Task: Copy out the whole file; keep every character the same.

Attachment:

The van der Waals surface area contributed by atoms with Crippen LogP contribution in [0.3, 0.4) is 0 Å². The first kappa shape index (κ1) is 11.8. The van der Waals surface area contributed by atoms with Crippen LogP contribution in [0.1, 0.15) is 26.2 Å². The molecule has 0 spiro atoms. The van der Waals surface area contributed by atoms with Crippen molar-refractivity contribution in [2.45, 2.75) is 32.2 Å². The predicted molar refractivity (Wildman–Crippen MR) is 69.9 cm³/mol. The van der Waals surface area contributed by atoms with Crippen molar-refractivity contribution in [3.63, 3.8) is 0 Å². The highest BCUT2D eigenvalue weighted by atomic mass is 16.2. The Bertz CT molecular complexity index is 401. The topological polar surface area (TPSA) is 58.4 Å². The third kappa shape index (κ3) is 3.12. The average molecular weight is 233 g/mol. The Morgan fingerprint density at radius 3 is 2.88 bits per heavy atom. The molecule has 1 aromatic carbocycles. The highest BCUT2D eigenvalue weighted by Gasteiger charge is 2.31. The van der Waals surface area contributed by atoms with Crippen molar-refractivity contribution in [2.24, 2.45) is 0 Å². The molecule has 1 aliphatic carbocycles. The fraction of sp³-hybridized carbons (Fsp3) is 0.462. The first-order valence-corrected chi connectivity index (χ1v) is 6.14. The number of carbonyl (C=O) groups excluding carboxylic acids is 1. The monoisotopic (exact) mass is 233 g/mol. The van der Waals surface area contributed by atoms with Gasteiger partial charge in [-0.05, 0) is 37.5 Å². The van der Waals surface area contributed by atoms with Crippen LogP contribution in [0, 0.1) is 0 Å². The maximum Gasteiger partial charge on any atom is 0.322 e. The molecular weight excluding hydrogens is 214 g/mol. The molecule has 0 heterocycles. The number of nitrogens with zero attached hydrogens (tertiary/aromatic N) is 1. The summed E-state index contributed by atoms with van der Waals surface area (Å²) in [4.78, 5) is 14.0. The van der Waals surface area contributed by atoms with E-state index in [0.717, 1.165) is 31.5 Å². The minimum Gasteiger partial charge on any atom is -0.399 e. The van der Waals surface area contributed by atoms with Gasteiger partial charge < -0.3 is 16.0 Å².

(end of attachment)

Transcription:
The van der Waals surface area contributed by atoms with Crippen LogP contribution in [0.3, 0.4) is 0 Å². The first kappa shape index (κ1) is 11.8. The van der Waals surface area contributed by atoms with Crippen LogP contribution in [0.1, 0.15) is 26.2 Å². The molecule has 0 spiro atoms. The van der Waals surface area contributed by atoms with Crippen molar-refractivity contribution in [2.45, 2.75) is 32.2 Å². The predicted molar refractivity (Wildman–Crippen MR) is 69.9 cm³/mol. The van der Waals surface area contributed by atoms with Crippen molar-refractivity contribution in [3.63, 3.8) is 0 Å². The highest BCUT2D eigenvalue weighted by atomic mass is 16.2. The Bertz CT molecular complexity index is 401. The topological polar surface area (TPSA) is 58.4 Å². The third kappa shape index (κ3) is 3.12. The average molecular weight is 233 g/mol. The Morgan fingerprint density at radius 3 is 2.88 bits per heavy atom. The molecule has 1 aromatic carbocycles. The highest BCUT2D eigenvalue weighted by Gasteiger charge is 2.31. The van der Waals surface area contributed by atoms with Crippen molar-refractivity contribution in [2.24, 2.45) is 0 Å². The molecule has 1 aliphatic carbocycles. The fraction of sp³-hybridized carbons (Fsp3) is 0.462. The first-order valence-corrected chi connectivity index (χ1v) is 6.14. The number of carbonyl (C=O) groups excluding carboxylic acids is 1. The monoisotopic (exact) mass is 233 g/mol. The van der Waals surface area contributed by atoms with Gasteiger partial charge in [-0.05, 0) is 37.5 Å². The van der Waals surface area contributed by atoms with Crippen LogP contribution in [0, 0.1) is 0 Å². The maximum Gasteiger partial charge on any atom is 0.322 e. The molecular weight excluding hydrogens is 214 g/mol. The molecule has 0 heterocycles. The number of nitrogens with zero attached hydrogens (tertiary/aromatic N) is 1. The summed E-state index contributed by atoms with van der Waals surface area (Å²) in [4.78, 5) is 14.0. The van der Waals surface area contributed by atoms with E-state index in [0.717, 1.165) is 31.5 Å². The minimum Gasteiger partial charge on any atom is -0.399 e. The van der Waals surface area contributed by atoms with Gasteiger partial charge < -0.3 is 16.0 Å².